$12 million deficit triggers layoffs and political battle


CRANSTON — Mayor Ken Hopkins is cutting 21 city jobs as part of what his administration describes as “cost-cutting initiatives to reduce the size of Cranston’s government.”

Nine employees have received layoff notices, city hall said in a statement released Friday afternoon, just before the start of the long weekend.

Seven other employees will retire and five will resign voluntarily, according to the statement.

“I take no pleasure in making this announcement today, but have determined that it is in the long-term interests of the financial health of the town and the ratepayers of Cranston that we begin the formal process of reducing the size of our government,” Hopkins, a Republican, was quoted as saying.

The move drew immediate criticism from Democrats.

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“I think the layoffs are a short-term solution to a larger structural problem,” Councilman John Donegan, who chairs the council’s Democratic caucus, told the Providence Journal on Saturday. “We’re in a tough spot, but I don’t think trying to balance the budget on the backs of hardworking Cranston employees is the right way to do it.”

Cranston officials estimate the city has a budget shortfall of $12 million. Cutting 21 positions will save $1.5 million in salaries and benefits, according to Friday’s announcement.

Hopkins, in an email to the Journal, questioned whether critics had any alternatives and called the pushback “a political twitter as my staff and I work tirelessly to resolve the deficit.”

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The city’s financial woes could become an issue in the race to replace Rep. Jim Langevin in Congress: Republican candidate Allan Fung served as mayor of Cranston for more than a decade before Hopkins took office in 2021.

“Job cuts at a time when people are struggling to afford gas and groceries… If only former Mayor Fung had cared about the taxpayers of Cranston and the long-term financial health of the city”, Democratic candidate Joy Fox, from Cranston, wrote on Twitter Saturday. “We can’t afford to have that kind of leadership in Congress.”

Fung’s campaign, in a statement, said he “left the town of Cranston in good financial shape” and that other factors, including inflation, caused the deficit.

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Maintenance and office jobs will be cut, not the police or the fire department

In Friday’s announcement, the Hopkins administration promised there would be “no staff cuts in the police and fire emergency departments,” which currently make up a significant portion of the city’s budget. town.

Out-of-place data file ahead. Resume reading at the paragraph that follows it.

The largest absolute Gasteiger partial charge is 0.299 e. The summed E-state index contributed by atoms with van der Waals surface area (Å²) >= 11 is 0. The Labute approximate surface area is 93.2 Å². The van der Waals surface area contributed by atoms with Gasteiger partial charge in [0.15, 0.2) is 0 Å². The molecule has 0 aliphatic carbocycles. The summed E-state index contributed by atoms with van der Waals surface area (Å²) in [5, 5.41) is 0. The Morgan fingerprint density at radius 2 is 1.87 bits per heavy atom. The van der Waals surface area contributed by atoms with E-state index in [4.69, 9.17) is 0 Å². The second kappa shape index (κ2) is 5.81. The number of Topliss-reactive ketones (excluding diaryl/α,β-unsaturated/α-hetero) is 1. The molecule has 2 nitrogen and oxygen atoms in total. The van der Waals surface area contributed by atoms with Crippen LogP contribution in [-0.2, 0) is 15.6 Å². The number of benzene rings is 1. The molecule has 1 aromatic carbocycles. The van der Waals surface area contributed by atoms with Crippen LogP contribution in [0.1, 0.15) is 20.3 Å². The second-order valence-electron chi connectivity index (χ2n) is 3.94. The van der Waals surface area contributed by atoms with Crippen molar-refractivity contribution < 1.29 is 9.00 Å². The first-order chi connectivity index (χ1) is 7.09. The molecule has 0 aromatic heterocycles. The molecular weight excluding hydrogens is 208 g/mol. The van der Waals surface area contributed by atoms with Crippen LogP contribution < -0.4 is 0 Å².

The statement also said that the position of “confidential assistant” in the mayor’s office would be among the jobs cut.

“I offered one of my assistants to be the next community development director to fill a vacancy,” Hopkins said. “Once this person is confirmed, I will operate the Mayor’s office with one less person whose workload will change to my remaining staff.

It was not immediately clear which other employees would be affected: City employees represented by Teamsters Local 251 are guaranteed “bumping rights,” Anthony Moretti, Hopkins’ chief of staff, told the Journal.

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Workers who receive a layoff notice can choose to “remove” employees who hold a similar position but have less seniority, which means that the youngest employee would be laid off and the employee oldest would take over.

Layoff notices went out on Friday, so the process “won’t be shaking for a while,” Moretti said.

Departments where positions are being cut include the building maintenance department, highway maintenance and parks and recreation, Moretti said. He said the cuts were split 50-50 between the Teamsters, which represent office workers, and the International Union of Workers, which represents some workers in the public works, parks and recreation departments.

Hopkins says he tried to work with unions to avoid layoffs

Hopkins, in his Friday statement, said his administration had spent the past month talking to union leaders.

“We first asked each group to consider reopening their contracts and working with us to reduce some costly benefits, including planned salary increases,” he said. “As is their right, no union, after consulting its members, was prepared to do so.”

“I respect the fact that it is their right to hold this position, but I have an obligation to find savings in our budget and unfortunately salaries and related benefits consume approximately 70% of the municipal budget of Cranston. »

Donegan said Saturday he believed unions would be willing to review their contracts if the administration “negotiated in good faith.”